Knowing what best represents folk culture came natural for Amanda Richardson when she took on the task to organize the Heritage Harvest Fescht held Sept. 22 at the Pennsylvania German Cultural Heritage Center, Kutztown University.
Richardson, her husband, Keith, and Patrick Donmoyer worked as a team to bring the best of the Pennsylvania Dutch culture to the festival.
“It’s just knowing what the people in this area would have been doing and then find vendors that can represent that and it’s really much easier since we have connection with the Reading-Berks Guild of Craftsmen and the Old Time Plowboys. A lot of our volunteers come out of that and then join us,” said Richardson.
Despite threatening storm clouds, 561 attendees turned out to sample a simpler way of life. It was a steady stream of people touring the farmhouse to catch demonstrations of lace making, harp music, rug braiding, spinning, and the baking of an onion pie on an open hearth in the kitchen.
“It has onions, potatoes sliced thin and we put some bacon with it and cooked it a little bit and then we put some bacon drippings in it,” said Fran Breuninger. Pointing to a hole in the top crust, she added, “The reason you have the hole in this is because you can pour milk and/or cream through it.”
She said the pie would then go in a Dutch oven with coals on top and on bottom to bake for about an hour and 20 minutes.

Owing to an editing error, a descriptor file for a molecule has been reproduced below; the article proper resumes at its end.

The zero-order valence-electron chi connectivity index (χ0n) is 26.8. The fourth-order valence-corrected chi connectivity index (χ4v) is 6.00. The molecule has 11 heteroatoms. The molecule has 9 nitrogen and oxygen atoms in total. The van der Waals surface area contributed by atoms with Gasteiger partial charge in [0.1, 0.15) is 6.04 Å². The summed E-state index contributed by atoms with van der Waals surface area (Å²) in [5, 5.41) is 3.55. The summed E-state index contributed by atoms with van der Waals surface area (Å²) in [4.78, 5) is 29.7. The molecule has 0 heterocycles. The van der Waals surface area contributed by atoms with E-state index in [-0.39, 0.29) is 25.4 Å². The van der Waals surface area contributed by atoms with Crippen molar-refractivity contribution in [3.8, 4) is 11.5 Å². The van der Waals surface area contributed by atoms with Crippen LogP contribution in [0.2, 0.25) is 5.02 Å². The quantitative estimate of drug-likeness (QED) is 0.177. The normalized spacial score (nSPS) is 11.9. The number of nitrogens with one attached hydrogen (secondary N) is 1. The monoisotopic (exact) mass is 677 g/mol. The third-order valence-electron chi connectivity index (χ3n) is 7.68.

There was an even bigger crowd lined up to go through the summer kitchen, eager to sample old-fashioned, home-made, hearth-baked sauerkraut.
“Start with bacon; add the onions and the apples. Sautee them down a little bit, add the sauerkraut, and then I add a little bit of apple cider or apple juice and just a touch of brown sugar for sweetness,” said Becky Manley.
Many of the demonstrations showed people what it was like to live a simple life where you made your own lace, spun wool or flax, made butter, crafted tin, painted hex signs, made baskets, and so much more. It didn’t seem possible to accomplish so many skills without the use of modern technology.
“It’s knowing how to do it and I think that’s important,” said John Ponis, Oley.
Ponis was watching his friend, Keith Richardson, demonstrate blacksmithing. Richardson got into blacksmithing when he studied medieval history.
“It led to my interests in all archaic crafts,” said Richardson. “I like the idea of working in metal in a really primitive way and how they made a lot of the intricate tools, but really simply.”
Bob Bolger, Krumsville, was among the attendees checking out this simpler life.
“They’re making sauerkraut by hand, they’re making homemade butter, I like to look at the old tractors and they like to look at the artsy stuff,” said Bolger of his wife, Betty, and their daughter, Amy.
KU students Erin Joyce, anthropology, and Jenny Passante, sociology, felt attending the festival would benefit their career choices, with the goal of experiencing different cultures. They also thought the pot-bellied pigs were adorable.
Kim and Hoppy Miller, members of the Pot Bellied Pig Clug, brought several of their pets to perform on teeter-totters, toot horns, run through a tunnel, and to just have fun socializing with kids.